As colder weather arrives and people head indoors in Europe, a COVID-19 wave may be looming on the continent -- and could signal what's to come for the United States.
Data from the World Health Organization and the European Centre for Disease Prevention and Control shows cases and hospitalizations are rising in several countries.
A WHO report released Wednesday showed weekly cases reached 1.5 million this week, an increase of 8% compared to the previous week.
In France, COVID-19 rates increased 31% overall, with a marked increase in those aged 80 and older, according to the country's health agency Santé publique France.
The health agency said both new hospitalizations and new deaths have "continued to increase," but did not offer specific numbers.
Meanwhile, in England, about one in 50 people -- an estimated 1,105,400 -- had COVID-19 the week ending Sept. 24, according to data released on Friday by the Office for National Statistics.
This is an increase from the one in 65, or about 857,400 individuals, who had the virus the week before.
What's more, the current seven-day average of deaths in England sits at 65, according to government data, which is the highest figure recorded in more than one month.
Currently, in the U.S., COVID-19 cases and hospitalizations are trending downward and deaths have plateaued, according to data from the Centers for Disease Control and Prevention.
However, public health experts say the COVID situation in Europe is likely a foreshadowing of what's to come in the U.S.
"We've seen this pattern," Dr. Peter Chin-Hong, an infectious diseases specialist at the University of California, San Francisco, told ABC News. "We've heard this song before, which is that winter comes and cases start rising in places that are cold and, this year, more restrictions have been dropped compared to previous years."
"The pattern is Europe, New York, then West Coast," he added.
In fact, there may be some warning signs this is already happening. According to the CDC's wastewater dashboard, virus levels have risen in some regions of the country including the Northeast and Midwest.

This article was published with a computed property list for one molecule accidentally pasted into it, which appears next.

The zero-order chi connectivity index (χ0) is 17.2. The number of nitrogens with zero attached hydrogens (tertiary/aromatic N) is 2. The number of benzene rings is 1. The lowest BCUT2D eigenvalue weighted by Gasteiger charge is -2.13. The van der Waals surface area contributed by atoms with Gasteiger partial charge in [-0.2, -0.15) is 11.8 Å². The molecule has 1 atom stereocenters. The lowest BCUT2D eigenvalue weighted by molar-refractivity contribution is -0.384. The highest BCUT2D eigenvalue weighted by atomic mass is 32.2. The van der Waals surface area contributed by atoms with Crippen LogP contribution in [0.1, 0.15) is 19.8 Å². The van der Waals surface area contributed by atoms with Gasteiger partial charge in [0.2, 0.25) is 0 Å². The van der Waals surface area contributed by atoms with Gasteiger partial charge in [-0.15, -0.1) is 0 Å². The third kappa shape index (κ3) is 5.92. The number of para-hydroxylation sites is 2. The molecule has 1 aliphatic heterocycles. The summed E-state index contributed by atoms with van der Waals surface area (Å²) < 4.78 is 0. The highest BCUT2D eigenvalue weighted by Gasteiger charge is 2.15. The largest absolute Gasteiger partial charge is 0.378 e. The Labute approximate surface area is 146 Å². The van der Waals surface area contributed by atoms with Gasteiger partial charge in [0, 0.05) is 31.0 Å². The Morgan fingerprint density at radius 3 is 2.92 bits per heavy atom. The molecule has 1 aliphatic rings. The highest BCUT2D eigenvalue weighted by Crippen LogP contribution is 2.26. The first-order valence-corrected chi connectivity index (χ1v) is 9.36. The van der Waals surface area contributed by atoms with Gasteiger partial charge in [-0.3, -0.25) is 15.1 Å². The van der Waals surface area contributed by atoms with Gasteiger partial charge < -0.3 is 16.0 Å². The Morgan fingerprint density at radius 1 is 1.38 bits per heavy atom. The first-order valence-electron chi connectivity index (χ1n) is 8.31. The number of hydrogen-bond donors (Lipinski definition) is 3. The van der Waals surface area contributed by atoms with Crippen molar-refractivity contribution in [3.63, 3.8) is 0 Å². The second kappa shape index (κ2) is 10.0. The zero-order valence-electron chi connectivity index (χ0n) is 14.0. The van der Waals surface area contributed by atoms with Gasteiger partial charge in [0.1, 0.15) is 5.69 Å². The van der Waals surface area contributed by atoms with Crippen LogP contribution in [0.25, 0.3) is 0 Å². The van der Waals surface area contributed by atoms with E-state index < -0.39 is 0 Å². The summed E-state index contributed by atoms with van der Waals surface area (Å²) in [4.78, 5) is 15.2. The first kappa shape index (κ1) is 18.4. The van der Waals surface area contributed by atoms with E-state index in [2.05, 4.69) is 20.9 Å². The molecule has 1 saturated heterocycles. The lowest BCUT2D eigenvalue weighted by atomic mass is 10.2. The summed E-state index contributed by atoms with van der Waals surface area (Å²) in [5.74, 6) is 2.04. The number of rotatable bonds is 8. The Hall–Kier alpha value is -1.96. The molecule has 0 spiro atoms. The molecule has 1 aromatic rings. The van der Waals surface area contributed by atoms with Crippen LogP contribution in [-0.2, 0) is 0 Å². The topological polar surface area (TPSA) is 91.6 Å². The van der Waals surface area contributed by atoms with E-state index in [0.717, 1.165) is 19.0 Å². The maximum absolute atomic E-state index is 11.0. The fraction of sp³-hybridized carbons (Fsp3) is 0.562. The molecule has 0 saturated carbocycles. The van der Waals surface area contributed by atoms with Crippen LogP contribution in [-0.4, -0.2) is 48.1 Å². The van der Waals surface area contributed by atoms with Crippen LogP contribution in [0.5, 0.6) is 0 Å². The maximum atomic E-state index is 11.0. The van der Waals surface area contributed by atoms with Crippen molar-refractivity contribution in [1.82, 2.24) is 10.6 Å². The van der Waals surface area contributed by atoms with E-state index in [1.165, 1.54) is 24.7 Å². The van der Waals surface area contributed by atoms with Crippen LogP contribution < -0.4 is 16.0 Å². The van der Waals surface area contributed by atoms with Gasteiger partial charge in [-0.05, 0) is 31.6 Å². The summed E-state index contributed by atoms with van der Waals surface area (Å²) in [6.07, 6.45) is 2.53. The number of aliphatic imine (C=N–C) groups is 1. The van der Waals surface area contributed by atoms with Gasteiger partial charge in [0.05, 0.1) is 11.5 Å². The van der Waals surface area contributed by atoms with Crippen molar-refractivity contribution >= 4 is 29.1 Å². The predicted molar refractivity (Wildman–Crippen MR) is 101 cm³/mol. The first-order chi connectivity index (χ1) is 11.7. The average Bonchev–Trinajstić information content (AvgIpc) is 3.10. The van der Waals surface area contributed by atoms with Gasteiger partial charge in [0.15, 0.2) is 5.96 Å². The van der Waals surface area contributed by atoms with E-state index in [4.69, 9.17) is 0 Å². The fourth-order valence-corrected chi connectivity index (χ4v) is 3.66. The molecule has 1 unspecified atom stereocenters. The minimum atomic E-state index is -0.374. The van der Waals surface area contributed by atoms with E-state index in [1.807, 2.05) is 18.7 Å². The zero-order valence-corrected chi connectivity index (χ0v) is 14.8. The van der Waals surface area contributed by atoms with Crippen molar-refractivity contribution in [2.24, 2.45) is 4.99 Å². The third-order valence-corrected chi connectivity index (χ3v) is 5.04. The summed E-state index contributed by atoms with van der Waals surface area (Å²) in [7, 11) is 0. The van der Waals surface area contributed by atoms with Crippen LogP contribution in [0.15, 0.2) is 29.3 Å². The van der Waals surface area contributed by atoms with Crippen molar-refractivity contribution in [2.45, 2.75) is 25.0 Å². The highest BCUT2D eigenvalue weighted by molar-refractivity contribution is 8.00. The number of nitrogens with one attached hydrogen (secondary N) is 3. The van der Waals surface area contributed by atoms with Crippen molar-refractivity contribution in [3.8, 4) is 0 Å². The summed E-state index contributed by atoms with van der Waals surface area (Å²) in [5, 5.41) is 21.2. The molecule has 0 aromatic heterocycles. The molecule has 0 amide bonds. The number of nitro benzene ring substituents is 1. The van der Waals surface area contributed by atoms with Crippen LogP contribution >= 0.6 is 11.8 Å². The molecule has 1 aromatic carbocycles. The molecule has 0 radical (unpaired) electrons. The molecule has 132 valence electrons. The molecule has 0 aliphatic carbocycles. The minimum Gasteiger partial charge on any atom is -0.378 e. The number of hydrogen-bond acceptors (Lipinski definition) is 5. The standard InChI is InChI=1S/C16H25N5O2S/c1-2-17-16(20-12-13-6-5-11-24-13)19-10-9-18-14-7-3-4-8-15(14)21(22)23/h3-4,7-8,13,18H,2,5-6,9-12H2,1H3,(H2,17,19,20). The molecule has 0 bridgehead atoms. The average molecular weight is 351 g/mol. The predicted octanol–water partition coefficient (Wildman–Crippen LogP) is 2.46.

Chin-Hong said while vaccines and boosters will help limit the number of severe COVID-19 cases and deaths in the U.S., there is likely a mix of vaccine fatigue and confusion over who can get the new booster.
A new Kaiser Family Foundation poll found half of the U.S. general public has either heard little or nothing about the new bivalent COVID-19 booster, which targets the omicron subvariants BA.4 and BA.5. Additionally, many Americans don't know if the updated booster is recommended for them.
"The Kaiser Family Foundation data was shocking to me," Chin-Hong said. "Not even knowing is shocking, because it's not even about not wanting to get it if you don't even know about it."
He continued, "So, I think that people are fatigued, they're really tuned out of vaccine news, they tuned out of COVID news you just want to move on with life."
However, Chin-Hong stressed that Americans should get the updated booster as soon as possible to protect themselves.
"You might want to get it sooner rather than later given what's happening in Europe of if you're traveling abroad," he said. "I have an uncle who went to France and six hours before he boarded, he tested positive for COVID. So, I think there is a lot of stuff happening in Europe and it may affect your return back home."
He also recommended the public get the flu shot to reduce their risk of getting infected with influenza and reduce the stress on the hospital system.